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Silence Just Became More Expensive: Trump Tax Reform Requires Employers to Choose Between Tax Deduction and Confidentiality of #MeToo Settlements

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Silence Just Became More Expensive: Trump Tax Reform Requires Employers to Choose Between Tax Deduction and Confidentiality of #MeToo Settlements

Much of the media’s coverage of the recent tax reform has focused on the benefits to corporate America. However, one provision of the Tax Cuts and Jobs Act of 2017 that has received little coverage is perceived to address concerns raised in the #MeToo movement regarding confidential settlements of sexual harassment claims. Specifically, the Act added a new section to the Internal Revenue Code, which prohibits deductions for amounts paid to settle sexual harassment and sexual abuse claims when the settlement is subject to a nondisclosure agreement. In effect, the Act requires an employer to choose between a tax deduction and confidentiality of the settlement. Given that confidentiality is often a critical component of a typical employment settlement agreement, particularly for claims that may involve salacious allegations, employers now face a more difficult calculus. At a minimum, employers should anticipate that sexual harassment claims will be more costly to settle if the agreement includes a non-disclosure provision.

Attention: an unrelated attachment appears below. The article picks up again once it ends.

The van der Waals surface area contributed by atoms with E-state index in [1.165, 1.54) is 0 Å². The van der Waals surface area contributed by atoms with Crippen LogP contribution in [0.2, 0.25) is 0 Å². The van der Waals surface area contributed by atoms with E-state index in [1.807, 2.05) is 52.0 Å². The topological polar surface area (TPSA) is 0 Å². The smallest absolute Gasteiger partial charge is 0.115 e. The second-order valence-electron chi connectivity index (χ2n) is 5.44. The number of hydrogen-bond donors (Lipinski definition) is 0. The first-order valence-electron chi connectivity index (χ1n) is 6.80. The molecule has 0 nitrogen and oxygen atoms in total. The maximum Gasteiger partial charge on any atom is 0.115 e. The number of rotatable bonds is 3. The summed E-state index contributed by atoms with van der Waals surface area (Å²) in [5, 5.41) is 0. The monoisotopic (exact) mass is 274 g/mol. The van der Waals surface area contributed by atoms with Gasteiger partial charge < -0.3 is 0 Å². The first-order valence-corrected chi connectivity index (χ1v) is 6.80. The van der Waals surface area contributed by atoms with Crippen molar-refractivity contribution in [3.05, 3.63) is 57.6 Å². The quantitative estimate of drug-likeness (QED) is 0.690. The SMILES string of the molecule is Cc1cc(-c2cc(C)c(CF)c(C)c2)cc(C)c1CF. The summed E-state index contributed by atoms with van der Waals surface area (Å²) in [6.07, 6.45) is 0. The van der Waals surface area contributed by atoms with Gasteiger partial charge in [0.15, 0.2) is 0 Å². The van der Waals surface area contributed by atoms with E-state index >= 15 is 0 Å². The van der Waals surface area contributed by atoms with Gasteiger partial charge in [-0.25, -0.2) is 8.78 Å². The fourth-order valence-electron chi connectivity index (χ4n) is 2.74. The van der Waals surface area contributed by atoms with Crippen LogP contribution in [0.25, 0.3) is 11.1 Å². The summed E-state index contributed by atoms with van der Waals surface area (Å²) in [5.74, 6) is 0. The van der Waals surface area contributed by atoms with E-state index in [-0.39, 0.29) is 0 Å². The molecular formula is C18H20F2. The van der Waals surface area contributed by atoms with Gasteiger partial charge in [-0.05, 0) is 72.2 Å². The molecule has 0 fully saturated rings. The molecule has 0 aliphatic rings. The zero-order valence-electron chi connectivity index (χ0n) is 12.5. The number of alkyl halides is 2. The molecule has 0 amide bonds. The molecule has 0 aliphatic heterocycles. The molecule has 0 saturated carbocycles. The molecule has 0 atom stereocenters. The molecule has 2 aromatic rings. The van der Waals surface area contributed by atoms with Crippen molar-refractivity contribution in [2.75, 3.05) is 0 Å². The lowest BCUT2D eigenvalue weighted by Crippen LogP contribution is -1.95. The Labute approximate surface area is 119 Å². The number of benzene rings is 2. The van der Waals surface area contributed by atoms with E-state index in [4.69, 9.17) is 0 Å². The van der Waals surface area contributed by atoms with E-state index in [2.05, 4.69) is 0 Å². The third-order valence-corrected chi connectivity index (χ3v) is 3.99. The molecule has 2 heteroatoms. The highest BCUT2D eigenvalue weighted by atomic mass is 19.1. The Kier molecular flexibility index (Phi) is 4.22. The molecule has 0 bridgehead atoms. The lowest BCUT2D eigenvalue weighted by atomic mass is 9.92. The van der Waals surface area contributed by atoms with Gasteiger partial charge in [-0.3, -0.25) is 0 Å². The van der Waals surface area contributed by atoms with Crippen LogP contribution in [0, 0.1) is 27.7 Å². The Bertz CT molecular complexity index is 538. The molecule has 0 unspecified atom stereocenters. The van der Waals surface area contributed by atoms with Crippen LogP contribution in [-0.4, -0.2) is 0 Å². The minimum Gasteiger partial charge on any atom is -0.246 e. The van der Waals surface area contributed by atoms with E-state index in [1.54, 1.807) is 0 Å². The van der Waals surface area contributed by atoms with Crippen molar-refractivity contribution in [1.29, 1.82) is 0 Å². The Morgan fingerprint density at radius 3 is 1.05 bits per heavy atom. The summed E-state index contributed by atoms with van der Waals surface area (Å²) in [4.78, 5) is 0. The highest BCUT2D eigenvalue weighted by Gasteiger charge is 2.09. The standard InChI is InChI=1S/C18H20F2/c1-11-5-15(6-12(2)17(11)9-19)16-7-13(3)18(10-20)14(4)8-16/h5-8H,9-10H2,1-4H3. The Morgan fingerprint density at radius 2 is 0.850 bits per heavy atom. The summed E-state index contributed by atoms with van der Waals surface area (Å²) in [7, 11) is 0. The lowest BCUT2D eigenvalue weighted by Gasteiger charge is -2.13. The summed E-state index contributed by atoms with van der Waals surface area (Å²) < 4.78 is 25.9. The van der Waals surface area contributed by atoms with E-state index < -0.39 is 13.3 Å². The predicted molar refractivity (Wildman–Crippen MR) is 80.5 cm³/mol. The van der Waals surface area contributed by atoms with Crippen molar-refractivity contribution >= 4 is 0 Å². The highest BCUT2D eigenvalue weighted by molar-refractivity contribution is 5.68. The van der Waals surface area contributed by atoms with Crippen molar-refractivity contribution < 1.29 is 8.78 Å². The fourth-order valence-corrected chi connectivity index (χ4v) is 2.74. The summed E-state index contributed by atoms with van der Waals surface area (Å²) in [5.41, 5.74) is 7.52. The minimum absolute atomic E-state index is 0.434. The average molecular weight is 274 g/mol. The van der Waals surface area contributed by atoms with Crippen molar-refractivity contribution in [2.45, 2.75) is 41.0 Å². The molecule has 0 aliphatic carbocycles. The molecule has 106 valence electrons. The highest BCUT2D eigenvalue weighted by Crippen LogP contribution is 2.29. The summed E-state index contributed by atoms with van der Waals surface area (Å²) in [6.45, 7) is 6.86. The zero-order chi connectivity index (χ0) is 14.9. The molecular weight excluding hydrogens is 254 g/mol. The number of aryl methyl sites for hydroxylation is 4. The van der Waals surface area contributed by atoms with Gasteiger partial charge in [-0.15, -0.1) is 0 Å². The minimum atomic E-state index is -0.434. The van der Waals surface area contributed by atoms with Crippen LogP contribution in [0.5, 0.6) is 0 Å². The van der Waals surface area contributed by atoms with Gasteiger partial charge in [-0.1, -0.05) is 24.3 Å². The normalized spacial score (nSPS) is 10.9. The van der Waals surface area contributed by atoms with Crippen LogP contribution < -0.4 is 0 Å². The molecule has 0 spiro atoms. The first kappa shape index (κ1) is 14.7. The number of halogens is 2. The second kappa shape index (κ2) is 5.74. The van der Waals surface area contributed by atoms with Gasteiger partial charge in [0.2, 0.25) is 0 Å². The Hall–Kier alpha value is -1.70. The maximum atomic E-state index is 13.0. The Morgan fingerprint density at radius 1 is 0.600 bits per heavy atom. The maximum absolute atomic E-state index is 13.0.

Section 162(q) of the Internal Revenue Code is effective for amounts paid or incurred after December 22, 2017, and states:

No deduction shall be allowed under this chapter for –

  1. any settlement or payment related to sexual harassment or sexual abuse if such settlement or payment is subject to a nondisclosure agreement, or
  2. attorney’s fees related to such a settlement or payment.

Prior to the enactment of Section 162(q), ordinary litigation expenses, including attorney’s fees and settlement payments, were generally deductible. Now an employer who settles a sexual harassment claim confidentially will no longer be able to deduct the amount of the settlement payment or the attorney’s fees related to that settlement.

This new law may have unintended consequences despite its apparent effort to address an important social issue. Rather than simply requiring an employer to choose between the cost of increased taxes or the cost of public scrutiny on settlements, the Act may make employers less likely to settle (or, at least, to settle at the same amounts) and more likely to roll the dice in litigation to vindicate their position, exposing #MeToo plaintiffs to the emotionally taxing experience of trial where employers’ attorney’s fees will still be deductible.